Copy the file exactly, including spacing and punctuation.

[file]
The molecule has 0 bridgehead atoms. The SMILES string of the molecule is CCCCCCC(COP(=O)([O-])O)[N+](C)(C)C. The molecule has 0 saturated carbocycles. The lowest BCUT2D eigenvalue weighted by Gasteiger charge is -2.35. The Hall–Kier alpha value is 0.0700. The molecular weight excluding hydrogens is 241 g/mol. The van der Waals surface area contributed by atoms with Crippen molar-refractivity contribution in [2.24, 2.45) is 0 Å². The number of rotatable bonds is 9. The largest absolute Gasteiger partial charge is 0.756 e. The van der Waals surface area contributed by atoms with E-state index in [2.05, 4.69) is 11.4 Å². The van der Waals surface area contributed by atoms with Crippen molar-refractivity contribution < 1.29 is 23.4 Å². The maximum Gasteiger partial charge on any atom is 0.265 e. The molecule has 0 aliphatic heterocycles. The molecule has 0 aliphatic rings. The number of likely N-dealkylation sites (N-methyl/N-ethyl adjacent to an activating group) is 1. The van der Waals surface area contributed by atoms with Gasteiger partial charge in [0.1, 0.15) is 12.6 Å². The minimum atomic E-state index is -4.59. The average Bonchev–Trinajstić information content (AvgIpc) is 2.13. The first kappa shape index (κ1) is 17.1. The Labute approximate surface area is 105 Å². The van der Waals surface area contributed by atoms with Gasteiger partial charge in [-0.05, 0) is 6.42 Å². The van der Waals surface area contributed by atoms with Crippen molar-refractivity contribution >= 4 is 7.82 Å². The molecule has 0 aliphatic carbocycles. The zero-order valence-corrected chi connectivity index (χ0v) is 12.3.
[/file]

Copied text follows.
The molecule has 0 bridgehead atoms. The SMILES string of the molecule is CCCCCCC(COP(=O)([O-])O)[N+](C)(C)C. The molecule has 0 saturated carbocycles. The lowest BCUT2D eigenvalue weighted by Gasteiger charge is -2.35. The Hall–Kier alpha value is 0.0700. The molecular weight excluding hydrogens is 241 g/mol. The van der Waals surface area contributed by atoms with Crippen molar-refractivity contribution in [2.24, 2.45) is 0 Å². The number of rotatable bonds is 9. The largest absolute Gasteiger partial charge is 0.756 e. The van der Waals surface area contributed by atoms with E-state index in [2.05, 4.69) is 11.4 Å². The van der Waals surface area contributed by atoms with Crippen molar-refractivity contribution < 1.29 is 23.4 Å². The maximum Gasteiger partial charge on any atom is 0.265 e. The molecule has 0 aliphatic heterocycles. The molecule has 0 aliphatic rings. The number of likely N-dealkylation sites (N-methyl/N-ethyl adjacent to an activating group) is 1. The van der Waals surface area contributed by atoms with Gasteiger partial charge in [0.1, 0.15) is 12.6 Å². The minimum atomic E-state index is -4.59. The average Bonchev–Trinajstić information content (AvgIpc) is 2.13. The first kappa shape index (κ1) is 17.1. The Labute approximate surface area is 105 Å². The van der Waals surface area contributed by atoms with Gasteiger partial charge in [-0.05, 0) is 6.42 Å². The van der Waals surface area contributed by atoms with Crippen molar-refractivity contribution >= 4 is 7.82 Å². The molecule has 0 aliphatic carbocycles. The zero-order valence-corrected chi connectivity index (χ0v) is 12.3.